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Old 14th November 2019
Lives for gear
Bstapper's Avatar

My recommendation is that you will require a column array with multiple beams in order to properly balance the energy from front to back. I recently did a similar room to the one you are describing and my solution was to use a pair of Renkus-Heinz IC16-RN column arrays with PN212-SUB-RN dual 12" subwoofers. This provides a reasonably full-range system for the anticipated program material and can handle the throw distance you describe depending on particulars, placement, number of beams utilized, angle of the beams set in the software, and appropriate output shading.

There is also the advantage that they are available in white at no additional cost which may or may not matter for the aesthetics of your project.

There are several other advantages related to cost and functionality of this design in that with a proper network switch and long range wireless router you eliminate the need for external power amplification, DSP processing, major equipment rack expense, etc.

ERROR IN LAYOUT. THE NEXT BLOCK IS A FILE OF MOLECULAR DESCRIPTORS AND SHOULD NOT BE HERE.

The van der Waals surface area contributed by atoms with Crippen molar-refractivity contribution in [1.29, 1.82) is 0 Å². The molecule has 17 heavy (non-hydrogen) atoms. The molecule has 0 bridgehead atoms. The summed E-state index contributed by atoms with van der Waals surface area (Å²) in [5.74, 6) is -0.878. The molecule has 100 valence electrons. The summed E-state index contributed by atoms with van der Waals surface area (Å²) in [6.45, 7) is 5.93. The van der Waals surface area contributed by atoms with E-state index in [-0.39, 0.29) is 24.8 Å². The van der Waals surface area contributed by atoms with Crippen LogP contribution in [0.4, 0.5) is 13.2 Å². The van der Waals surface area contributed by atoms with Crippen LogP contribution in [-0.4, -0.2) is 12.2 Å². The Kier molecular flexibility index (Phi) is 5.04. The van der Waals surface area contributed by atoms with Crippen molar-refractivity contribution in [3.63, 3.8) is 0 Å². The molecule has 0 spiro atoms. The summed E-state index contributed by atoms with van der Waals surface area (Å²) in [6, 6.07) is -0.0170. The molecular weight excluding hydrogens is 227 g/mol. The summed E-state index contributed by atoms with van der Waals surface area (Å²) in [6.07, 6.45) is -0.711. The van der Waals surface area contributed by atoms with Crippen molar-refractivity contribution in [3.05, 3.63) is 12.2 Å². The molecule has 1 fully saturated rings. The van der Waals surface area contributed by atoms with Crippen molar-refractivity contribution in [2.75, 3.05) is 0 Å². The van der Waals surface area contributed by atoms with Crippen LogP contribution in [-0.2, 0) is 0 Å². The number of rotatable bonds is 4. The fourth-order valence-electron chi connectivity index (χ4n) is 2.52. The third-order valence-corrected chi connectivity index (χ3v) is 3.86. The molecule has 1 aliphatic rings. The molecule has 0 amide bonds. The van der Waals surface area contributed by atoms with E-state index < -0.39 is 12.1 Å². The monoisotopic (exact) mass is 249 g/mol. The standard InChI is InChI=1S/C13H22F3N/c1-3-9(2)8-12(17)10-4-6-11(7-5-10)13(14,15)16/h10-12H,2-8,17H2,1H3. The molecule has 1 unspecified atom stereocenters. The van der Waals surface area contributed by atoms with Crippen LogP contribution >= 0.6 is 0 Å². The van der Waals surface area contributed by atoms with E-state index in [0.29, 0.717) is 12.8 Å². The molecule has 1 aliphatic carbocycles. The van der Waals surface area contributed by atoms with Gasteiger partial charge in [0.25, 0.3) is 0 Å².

For the system I described I utilized a Cisco SG350-10MP-K9 switch with an Ubiquiti UAP-AC-LR-US long-range router.

To verify such a system will work for your project, download the free version of EASE Focus 3.x. It contains definition files for the Renkus-Heinz products and will allow you to quickly and easily model the room and set/adjust beams, quantity of beams desired, origination point of beams from the column, etc in order to verify coverage and your application.

For a room such as the one your describe there is really only one other option which is a point/source system with distributed delays. The cost, intelligibility factor, installation simplicity, aesthetic impact probably all point to the column array as the preferred solution depending on the architectural and program use details.